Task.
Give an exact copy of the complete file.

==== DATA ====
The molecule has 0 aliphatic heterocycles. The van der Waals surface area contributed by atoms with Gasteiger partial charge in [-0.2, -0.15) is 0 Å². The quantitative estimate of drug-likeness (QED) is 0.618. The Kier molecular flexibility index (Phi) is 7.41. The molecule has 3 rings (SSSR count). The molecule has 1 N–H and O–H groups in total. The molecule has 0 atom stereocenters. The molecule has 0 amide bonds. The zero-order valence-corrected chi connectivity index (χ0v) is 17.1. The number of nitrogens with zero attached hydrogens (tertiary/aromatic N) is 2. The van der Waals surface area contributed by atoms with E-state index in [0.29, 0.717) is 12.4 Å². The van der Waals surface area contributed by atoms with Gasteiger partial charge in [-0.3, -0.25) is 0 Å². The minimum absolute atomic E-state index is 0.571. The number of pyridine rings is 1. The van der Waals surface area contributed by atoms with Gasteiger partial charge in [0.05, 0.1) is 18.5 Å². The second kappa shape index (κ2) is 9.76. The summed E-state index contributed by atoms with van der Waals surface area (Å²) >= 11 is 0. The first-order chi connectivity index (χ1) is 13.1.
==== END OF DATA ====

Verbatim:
The molecule has 0 aliphatic heterocycles. The van der Waals surface area contributed by atoms with Gasteiger partial charge in [-0.2, -0.15) is 0 Å². The quantitative estimate of drug-likeness (QED) is 0.618. The Kier molecular flexibility index (Phi) is 7.41. The molecule has 3 rings (SSSR count). The molecule has 1 N–H and O–H groups in total. The molecule has 0 atom stereocenters. The molecule has 0 amide bonds. The zero-order valence-corrected chi connectivity index (χ0v) is 17.1. The number of nitrogens with zero attached hydrogens (tertiary/aromatic N) is 2. The van der Waals surface area contributed by atoms with E-state index in [0.29, 0.717) is 12.4 Å². The van der Waals surface area contributed by atoms with Gasteiger partial charge in [-0.3, -0.25) is 0 Å². The minimum absolute atomic E-state index is 0.571. The number of pyridine rings is 1. The van der Waals surface area contributed by atoms with Gasteiger partial charge in [0.05, 0.1) is 18.5 Å². The second kappa shape index (κ2) is 9.76. The summed E-state index contributed by atoms with van der Waals surface area (Å²) >= 11 is 0. The first-order chi connectivity index (χ1) is 13.1.